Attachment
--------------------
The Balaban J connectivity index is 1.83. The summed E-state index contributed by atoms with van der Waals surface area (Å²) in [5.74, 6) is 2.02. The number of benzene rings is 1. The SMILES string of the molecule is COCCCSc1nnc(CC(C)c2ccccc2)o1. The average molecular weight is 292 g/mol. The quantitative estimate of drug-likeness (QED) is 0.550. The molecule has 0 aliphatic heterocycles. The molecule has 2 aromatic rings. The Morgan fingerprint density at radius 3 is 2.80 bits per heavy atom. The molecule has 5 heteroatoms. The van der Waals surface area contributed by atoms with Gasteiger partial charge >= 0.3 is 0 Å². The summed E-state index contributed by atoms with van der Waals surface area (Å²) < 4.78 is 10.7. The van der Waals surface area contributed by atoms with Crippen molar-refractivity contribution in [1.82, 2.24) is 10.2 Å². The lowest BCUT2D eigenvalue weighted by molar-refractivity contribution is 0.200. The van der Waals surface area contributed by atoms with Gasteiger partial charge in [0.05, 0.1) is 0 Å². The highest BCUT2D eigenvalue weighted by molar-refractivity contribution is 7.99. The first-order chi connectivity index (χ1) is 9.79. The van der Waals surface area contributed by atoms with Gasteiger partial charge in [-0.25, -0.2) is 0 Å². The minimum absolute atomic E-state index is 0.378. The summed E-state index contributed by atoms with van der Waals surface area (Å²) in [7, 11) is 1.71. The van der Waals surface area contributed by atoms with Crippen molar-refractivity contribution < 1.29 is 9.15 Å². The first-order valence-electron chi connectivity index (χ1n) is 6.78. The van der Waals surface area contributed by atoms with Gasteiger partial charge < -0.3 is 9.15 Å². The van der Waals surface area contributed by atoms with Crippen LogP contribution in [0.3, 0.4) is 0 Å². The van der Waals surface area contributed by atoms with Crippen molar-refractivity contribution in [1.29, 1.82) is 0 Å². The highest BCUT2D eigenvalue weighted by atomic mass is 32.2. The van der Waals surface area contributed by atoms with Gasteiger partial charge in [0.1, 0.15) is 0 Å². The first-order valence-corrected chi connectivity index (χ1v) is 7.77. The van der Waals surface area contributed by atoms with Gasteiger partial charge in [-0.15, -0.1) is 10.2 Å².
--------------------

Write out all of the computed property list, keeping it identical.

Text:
The Balaban J connectivity index is 1.83. The summed E-state index contributed by atoms with van der Waals surface area (Å²) in [5.74, 6) is 2.02. The number of benzene rings is 1. The SMILES string of the molecule is COCCCSc1nnc(CC(C)c2ccccc2)o1. The average molecular weight is 292 g/mol. The quantitative estimate of drug-likeness (QED) is 0.550. The molecule has 0 aliphatic heterocycles. The molecule has 2 aromatic rings. The Morgan fingerprint density at radius 3 is 2.80 bits per heavy atom. The molecule has 5 heteroatoms. The van der Waals surface area contributed by atoms with Gasteiger partial charge >= 0.3 is 0 Å². The summed E-state index contributed by atoms with van der Waals surface area (Å²) < 4.78 is 10.7. The van der Waals surface area contributed by atoms with Crippen molar-refractivity contribution in [1.82, 2.24) is 10.2 Å². The lowest BCUT2D eigenvalue weighted by molar-refractivity contribution is 0.200. The van der Waals surface area contributed by atoms with Gasteiger partial charge in [0.05, 0.1) is 0 Å². The highest BCUT2D eigenvalue weighted by molar-refractivity contribution is 7.99. The first-order chi connectivity index (χ1) is 9.79. The van der Waals surface area contributed by atoms with Gasteiger partial charge in [-0.25, -0.2) is 0 Å². The minimum absolute atomic E-state index is 0.378. The summed E-state index contributed by atoms with van der Waals surface area (Å²) in [7, 11) is 1.71. The van der Waals surface area contributed by atoms with Crippen molar-refractivity contribution < 1.29 is 9.15 Å². The first-order valence-electron chi connectivity index (χ1n) is 6.78. The van der Waals surface area contributed by atoms with Gasteiger partial charge < -0.3 is 9.15 Å². The van der Waals surface area contributed by atoms with Crippen LogP contribution in [0.3, 0.4) is 0 Å². The van der Waals surface area contributed by atoms with Crippen molar-refractivity contribution in [1.29, 1.82) is 0 Å². The highest BCUT2D eigenvalue weighted by atomic mass is 32.2. The van der Waals surface area contributed by atoms with Gasteiger partial charge in [0.1, 0.15) is 0 Å². The first-order valence-corrected chi connectivity index (χ1v) is 7.77. The van der Waals surface area contributed by atoms with Gasteiger partial charge in [-0.15, -0.1) is 10.2 Å².